Harlequin Mills & Boon Medical Romance Novels, The Writing Life

Heroes and Villains

We talk a lot about our heroes – and rightly so. But just for a moment, I’d like to put the spotlight on villains, because without them – well maybe without them, our heroes wouldn’t be quite the same.

So what makes a villain? My dictionary tells me that a villain is someone who ‘harms others’. That’s a good start but it’s not the whole story. Another definition ‘at odds with the hero’ works better for me, because it touches on the relationship between hero and villain.  But in the final analysis, I think that villainy is all about motive.  A villain is someone who intends to do harm.

Medical Romance isn’t generally noted for its villains.  They’re there, for sure, the results of their actions stamped on the hero and heroine’s hearts and minds, but as characters they tend not to get much space on the page.  It seems to me that most stories need a villain in some form though, whether lurking nastily in the background or right there in the thick of the action.  Perhaps the remote, faceless villains are all the more sinister – as we see them only through the effect that they have on others.

Just as no hero or heroine is perfect, then a villain must also have some redeeming characteristics.  But some kind of villain, whether appearing in the form of a group of people, a situation that’s just plain wrong, or a single character, is one of the catalysts that any hero (or heroine) needs to test their mettle.  And in some stories, a villain turns out to be the star of the show – think back to Alan Rickman as the Sheriff of Nottingham, to Meryl Streep as Miranda Priestly, or Glen Close as Cruella de Vil.

So do you have any nominations for the list of larger than life villains that we love to hate?  Or any thoughts about writing villains, or the kinds of villains that you want to read?  I’d love to hear them.

And finally, I can’t resist showing you my latest hero.  ‘Doctor on Her Doorstep’ is in the shops in the UK this month and I’ve been sneaking in to bookshops at every opportunity and scanning the shelves to see if it’s there.  Gives me such a thrill to see it!

Annie x

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13 thoughts on “Heroes and Villains”

  1. Hi Annie – when I think of villans I always think of Dr Who.
    The Daleks. The Cybermen.
    Scared the willies out of me as a kid!

    1. Thanks, Amy – great choice! The Daleks are such wonderful villains. It’s amazing to think that whole generations of kids have been scared behind the sofa by creatures with sink plungers on their fronts, who wheeled themselves around on castors. Just goes to show the power of a brilliant idea when combined with fertile imaginations. 🙂

  2. FF here. When I think of villains, I think of science fiction. There are some bloody-minded villians in science fiction.

    1. HI FF. Yes, so many great sci-fi villains around. I suppose having the option to add a few snaking tendrils and unusual powers gives writers and film makers a head start when it comes to villainy. Thanks for dropping by.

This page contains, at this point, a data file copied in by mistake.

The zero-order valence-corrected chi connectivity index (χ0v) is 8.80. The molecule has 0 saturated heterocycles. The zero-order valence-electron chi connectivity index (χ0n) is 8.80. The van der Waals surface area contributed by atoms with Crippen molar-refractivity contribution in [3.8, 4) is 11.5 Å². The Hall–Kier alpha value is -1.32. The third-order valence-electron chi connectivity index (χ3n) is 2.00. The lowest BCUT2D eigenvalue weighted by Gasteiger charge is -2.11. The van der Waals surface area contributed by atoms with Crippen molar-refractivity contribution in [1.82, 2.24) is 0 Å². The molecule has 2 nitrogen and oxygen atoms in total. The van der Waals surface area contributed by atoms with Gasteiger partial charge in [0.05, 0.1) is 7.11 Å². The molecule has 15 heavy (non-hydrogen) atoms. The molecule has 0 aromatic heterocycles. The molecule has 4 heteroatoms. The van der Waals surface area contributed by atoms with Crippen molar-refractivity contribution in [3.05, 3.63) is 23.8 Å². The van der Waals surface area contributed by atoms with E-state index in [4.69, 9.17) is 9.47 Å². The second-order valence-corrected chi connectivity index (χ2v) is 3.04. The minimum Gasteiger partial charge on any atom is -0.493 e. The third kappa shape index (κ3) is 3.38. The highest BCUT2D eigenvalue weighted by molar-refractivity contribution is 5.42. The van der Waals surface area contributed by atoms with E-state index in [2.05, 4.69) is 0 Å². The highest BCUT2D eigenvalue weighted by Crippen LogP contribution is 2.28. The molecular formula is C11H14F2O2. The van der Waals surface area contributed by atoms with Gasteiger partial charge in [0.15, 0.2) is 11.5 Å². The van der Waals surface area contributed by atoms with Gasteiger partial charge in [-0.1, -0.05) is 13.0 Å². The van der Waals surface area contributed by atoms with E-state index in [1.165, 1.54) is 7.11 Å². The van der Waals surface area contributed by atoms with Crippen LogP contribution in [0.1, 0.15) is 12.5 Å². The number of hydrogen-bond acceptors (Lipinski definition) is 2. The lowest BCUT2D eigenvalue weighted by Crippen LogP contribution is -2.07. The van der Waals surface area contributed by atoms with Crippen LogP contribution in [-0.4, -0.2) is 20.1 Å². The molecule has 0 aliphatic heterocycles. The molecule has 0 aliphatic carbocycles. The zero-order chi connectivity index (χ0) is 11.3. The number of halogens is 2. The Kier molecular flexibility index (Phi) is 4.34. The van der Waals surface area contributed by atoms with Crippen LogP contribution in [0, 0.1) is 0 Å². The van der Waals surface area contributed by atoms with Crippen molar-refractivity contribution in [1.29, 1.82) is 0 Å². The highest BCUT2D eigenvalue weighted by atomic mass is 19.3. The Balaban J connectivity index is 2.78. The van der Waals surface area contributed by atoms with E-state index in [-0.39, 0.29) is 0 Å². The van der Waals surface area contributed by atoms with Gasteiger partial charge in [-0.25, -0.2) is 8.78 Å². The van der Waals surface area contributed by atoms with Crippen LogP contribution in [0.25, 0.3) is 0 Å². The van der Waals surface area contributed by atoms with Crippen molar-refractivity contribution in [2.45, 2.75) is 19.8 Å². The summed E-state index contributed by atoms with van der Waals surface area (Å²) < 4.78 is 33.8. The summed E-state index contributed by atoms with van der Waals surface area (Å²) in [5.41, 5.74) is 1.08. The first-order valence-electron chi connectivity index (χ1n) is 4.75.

3. Hi Annie

    I can only think of Dracula! I have to admit I always found him kind of sexy in a scary way. Perhaps that’s why the vampire novels are so popular at the moment.

    1. Hi Anne. Ah, Dracula! Such a charismatic villain that he seems to have turned into a hero these days. (Although I seem to remember that Bram Stoker describes Dracula as having bad breath. One thing that seems to have been modified during the course of vampire rehabilitation, thank goodness.)

      Perhaps someone will be able to correct me on this, but I can’t think of another villain who has inspired such a range of different characters – from monsters to tortured heroes and even the ‘child’ vampire in the film ‘Let the Right one In’.

    1. Thanks Anon – another great addition for the list. The Phantom has it all, doesn’t he? An element of mystery, a streak of nobility and a tragic story, to go with his acts of villainy.

  4. Hi Annie!
    I love your new book cover. I think, in Medical Romance, the villain can often be a disease or illness. However regarding your question of the villains we love – well, if I recall Spike from Buffy the Vampire Slayer (and Angel) both started out as villains, but were so darn sexy they both became twisted heroes. Right?

    It is safe to have a crush on a TV or Movie villain, but in real life with that kind of person, well let’s just say reality would come crashing down very quickly!

    1. Good point, Lynne! One of the reasons I feel so very privileged to be writing Medical Romance is that the fight which our heroes and heroines wage, against disease and illness, is something that touches all of our lives in one way or another.

      Angel and Spike really were two great villains, weren’t they? They definitely get a place on the list as twisted heroes. As you say, though, just as long as they stay safely on the TV screen 🙂

      1. Do you think Mr. D’Arcy could be seen initially as a verbal villain as he is presented as such a snob. If so, it was pretty amazing that when Colin Firth played the part and emerged in a wet shirt from the water, women shrieked and fainted in the cinemas. Just shows our weakness for a bad lad…or was it just Colin that did it, I wonder.
        Btw, Annie, I just loved your latest, Doctor on her doorstep – no villain there but just as appealing. Keep us posted about any new books coming up…please…
        Ariadne

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